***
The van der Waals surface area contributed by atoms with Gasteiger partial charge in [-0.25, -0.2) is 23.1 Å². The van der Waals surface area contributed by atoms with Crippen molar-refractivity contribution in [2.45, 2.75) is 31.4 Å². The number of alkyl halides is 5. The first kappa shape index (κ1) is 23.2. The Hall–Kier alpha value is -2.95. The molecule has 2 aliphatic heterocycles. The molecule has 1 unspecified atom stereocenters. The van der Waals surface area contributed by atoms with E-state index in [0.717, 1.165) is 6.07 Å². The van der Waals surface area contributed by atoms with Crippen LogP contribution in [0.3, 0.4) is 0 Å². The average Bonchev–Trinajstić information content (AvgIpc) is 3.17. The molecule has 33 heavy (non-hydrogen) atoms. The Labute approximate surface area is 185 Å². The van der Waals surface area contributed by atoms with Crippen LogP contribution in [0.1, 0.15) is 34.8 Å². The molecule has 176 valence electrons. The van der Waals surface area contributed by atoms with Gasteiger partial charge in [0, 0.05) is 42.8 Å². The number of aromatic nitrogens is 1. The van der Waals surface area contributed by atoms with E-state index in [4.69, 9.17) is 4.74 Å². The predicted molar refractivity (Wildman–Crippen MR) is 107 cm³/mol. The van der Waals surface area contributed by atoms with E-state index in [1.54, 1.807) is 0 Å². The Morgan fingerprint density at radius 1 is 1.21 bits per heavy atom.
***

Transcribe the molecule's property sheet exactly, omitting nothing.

The van der Waals surface area contributed by atoms with Gasteiger partial charge in [-0.25, -0.2) is 23.1 Å². The van der Waals surface area contributed by atoms with Crippen molar-refractivity contribution in [2.45, 2.75) is 31.4 Å². The number of alkyl halides is 5. The first kappa shape index (κ1) is 23.2. The Hall–Kier alpha value is -2.95. The molecule has 2 aliphatic heterocycles. The molecule has 1 unspecified atom stereocenters. The van der Waals surface area contributed by atoms with E-state index in [0.717, 1.165) is 6.07 Å². The van der Waals surface area contributed by atoms with Crippen LogP contribution in [0.3, 0.4) is 0 Å². The average Bonchev–Trinajstić information content (AvgIpc) is 3.17. The molecule has 33 heavy (non-hydrogen) atoms. The Labute approximate surface area is 185 Å². The van der Waals surface area contributed by atoms with Crippen LogP contribution in [0.1, 0.15) is 34.8 Å². The molecule has 176 valence electrons. The van der Waals surface area contributed by atoms with Gasteiger partial charge in [0, 0.05) is 42.8 Å². The number of aromatic nitrogens is 1. The van der Waals surface area contributed by atoms with E-state index in [4.69, 9.17) is 4.74 Å². The predicted molar refractivity (Wildman–Crippen MR) is 107 cm³/mol. The van der Waals surface area contributed by atoms with E-state index in [1.54, 1.807) is 0 Å². The Morgan fingerprint density at radius 1 is 1.21 bits per heavy atom.